As a minister of healing, faith in God’s constant help was her strength and gave her the hope that good will happen in lives.
Sister Alberta Carey was born June 26, 1935, in Staten Island, N.Y., one of three daughters of Daniel and Lauretta Flannery Carey. Alberta attended Sacred Heart Elementary School and Saint Peter Girls High School, both in Staten Island, and Saint Mary Hospital School of Nursing in Brooklyn before entering the Franciscan Sisters of Saint Joseph. She received a BS in Nursing from D’Youville College, Buffalo, N.Y., and an MA in Administration and Supervision from New York University.
As a member of the Franciscan congregation for fifteen years, Sister Alberta served as a staff nurse, head nurse, night supervisor and Director of Nursing Services in hospitals in western New York State and as an instructor at St. Vincent’s Hospital School of Nursing, Manhattan.
Sister Alberta entered the Sisters of Charity of New York in 1975. Her ministries focused on her gifts for teaching and research to promote the health of individuals and groups from the perspective of societal issues. Over the course of nine years, Sister Alberta was an instructor in the School of Nursing of Saint Joseph’s Hospital in Yonkers, the College of Mount Saint Vincent in the Bronx, and the College of Staten Island. Her training as a substance abuse specialist made her a good fit as Coordinator and, later, Associate Director of the northwest Bronx Office of Substance Abuse, a ministry of the Archdiocese of New York.
When hundreds of HIV-positive babies were abandoned during the AIDS epidemic, Sister Alberta was asked to oversee the development of the former convent at Incarnation Parish in Manhattan to a transitional home for young patients. She later applied her interest in research as a Public Health Advisor with Health Research, Inc., and the New York State Department of Health in New Rochelle. Her last years of full-time ministry were as Nurse Administrator in the Bronx Psychiatric Center, earning the respect of her peers for her commitment to quality care for all clients.
In her final years of retirement, Sister Alberta joined the community of retired Sisters of Charity at Kittay Senior Apartments in the Bronx. She died on May 15, 2022, at New York-Presbyterian Allen Hospital in the 47th year of commitment as a Sister of Charity of New York and her 62nd year of religious life.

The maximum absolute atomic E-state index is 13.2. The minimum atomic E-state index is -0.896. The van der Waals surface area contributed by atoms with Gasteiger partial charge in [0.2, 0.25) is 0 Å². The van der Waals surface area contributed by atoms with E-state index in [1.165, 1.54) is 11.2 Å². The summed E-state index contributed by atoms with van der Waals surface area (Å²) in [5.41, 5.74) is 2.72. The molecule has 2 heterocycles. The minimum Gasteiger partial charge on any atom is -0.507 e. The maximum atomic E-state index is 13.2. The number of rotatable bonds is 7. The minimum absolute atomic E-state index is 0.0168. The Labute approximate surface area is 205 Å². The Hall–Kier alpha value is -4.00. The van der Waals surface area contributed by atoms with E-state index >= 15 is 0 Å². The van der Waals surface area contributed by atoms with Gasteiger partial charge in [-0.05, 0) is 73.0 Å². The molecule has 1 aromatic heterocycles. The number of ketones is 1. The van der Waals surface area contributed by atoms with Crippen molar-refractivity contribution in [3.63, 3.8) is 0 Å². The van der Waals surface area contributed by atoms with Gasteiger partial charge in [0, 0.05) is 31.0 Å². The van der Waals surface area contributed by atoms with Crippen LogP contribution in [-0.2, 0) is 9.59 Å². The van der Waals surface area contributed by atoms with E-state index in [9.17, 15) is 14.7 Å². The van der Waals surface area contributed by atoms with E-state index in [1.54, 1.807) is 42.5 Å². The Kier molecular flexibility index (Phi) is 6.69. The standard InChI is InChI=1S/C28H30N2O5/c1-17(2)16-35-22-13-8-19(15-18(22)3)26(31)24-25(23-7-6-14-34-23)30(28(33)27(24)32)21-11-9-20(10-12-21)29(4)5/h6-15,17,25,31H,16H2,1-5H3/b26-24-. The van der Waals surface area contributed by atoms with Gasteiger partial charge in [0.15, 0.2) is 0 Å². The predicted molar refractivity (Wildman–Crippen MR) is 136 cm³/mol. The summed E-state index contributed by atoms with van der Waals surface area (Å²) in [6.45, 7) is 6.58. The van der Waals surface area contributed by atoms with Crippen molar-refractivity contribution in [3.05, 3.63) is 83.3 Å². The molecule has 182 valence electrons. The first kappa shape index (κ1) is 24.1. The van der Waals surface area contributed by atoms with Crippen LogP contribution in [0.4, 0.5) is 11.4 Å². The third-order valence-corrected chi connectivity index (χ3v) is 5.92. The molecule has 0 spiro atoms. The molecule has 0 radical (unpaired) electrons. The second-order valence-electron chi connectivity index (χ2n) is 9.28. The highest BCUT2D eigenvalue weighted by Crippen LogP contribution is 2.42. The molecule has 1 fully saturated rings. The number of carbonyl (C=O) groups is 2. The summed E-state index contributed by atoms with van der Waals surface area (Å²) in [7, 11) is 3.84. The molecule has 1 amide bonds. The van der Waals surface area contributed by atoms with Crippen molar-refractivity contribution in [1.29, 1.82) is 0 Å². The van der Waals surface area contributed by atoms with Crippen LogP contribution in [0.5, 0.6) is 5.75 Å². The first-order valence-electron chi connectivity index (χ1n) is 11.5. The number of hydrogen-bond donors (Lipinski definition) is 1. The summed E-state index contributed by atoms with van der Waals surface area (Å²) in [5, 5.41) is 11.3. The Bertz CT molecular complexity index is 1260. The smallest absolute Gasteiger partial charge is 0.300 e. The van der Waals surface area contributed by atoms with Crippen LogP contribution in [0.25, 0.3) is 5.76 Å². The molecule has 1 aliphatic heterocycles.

Reflecting on her life as a religious, Sister Alberta noted that through her ministry experiences, she learned firsthand the struggles and sorrows of families caught in the web of social diseases and poverty. As a minister of healing, faith in God’s constant help was her strength and gave her the hope that good will happen in lives.
Rest in peace, Sister Alberta, as your loving and faithful God welcomes you home.
Date of Death
May 15, 2022
Friday, May 20, 2022
Prayer Service at 8:30 a.m.
Flynn Memorial Home
1652 Central Park Avenue
Yonkers, New York 10710
Streaming begins at 8:30 a.m.: https://venue.streamspot.com/d286a8ab
Friday, May 20, 2022
St. Margaret of Cortona Church
(Masks highly recommended)
6000 Riverdale Avenue
Bronx, NY 10471
Live Streaming begins at 9:45 a.m.: https://venue.streamspot.com/217aa3db
St. Peter Cemetery
52 Tyler Ave. Staten Island NY 10310
Archdiocese of New York
- Saint Joseph Medical Center, Yonkers
1975–76, Nursing Instructor
- College of Mount Saint Vincent, Bronx
1977-84, Ass’t Prof. of Nursing
- Archdiocesan Substance Abuse Ministry, Manhattan
1984–88, Assoc. Director
- Incarnation Children’s Center, Catholic Home Bureau
1988-89, Program Developer
- College of Staten Island
1989-90, Adjunct Prof. of Nursing
- Health Research, Inc., NYS
1990–92, Public Health Advisor
- NYS Dept. of Health, New Rochelle
1992–98, Public Health Advisor
- Bronx Psychiatric Center, Bronx
1998–2003, Nurse Administrator
- St. Vincent Catholic Medical Center, Manhattan
Div. of Continuing Care
2003–06, Resident Council Representative
- Convent of Mary the Queen, Yonkers
Rest in Peace Sr. Alberta
Had you as a faculty member at the College of Mt. St. Vincent too many years ago.
May you rest your heartache
in the compassionate arms of the Holy One
and find comfort from this Enduring Love.
May you trust the hidden part of you
where your resilience resides
and remember your inner strength.
May you be gentle and compassionate
wIth yourself by caring well
for your body, mind, and spirit.
May you recognize when it is time to let go
and move on, doing so when struggle has faded,
and you are ready to allow the past to be at rest. AMEN
Reading from ,: Anchors for the Soul, by Joyce Rupp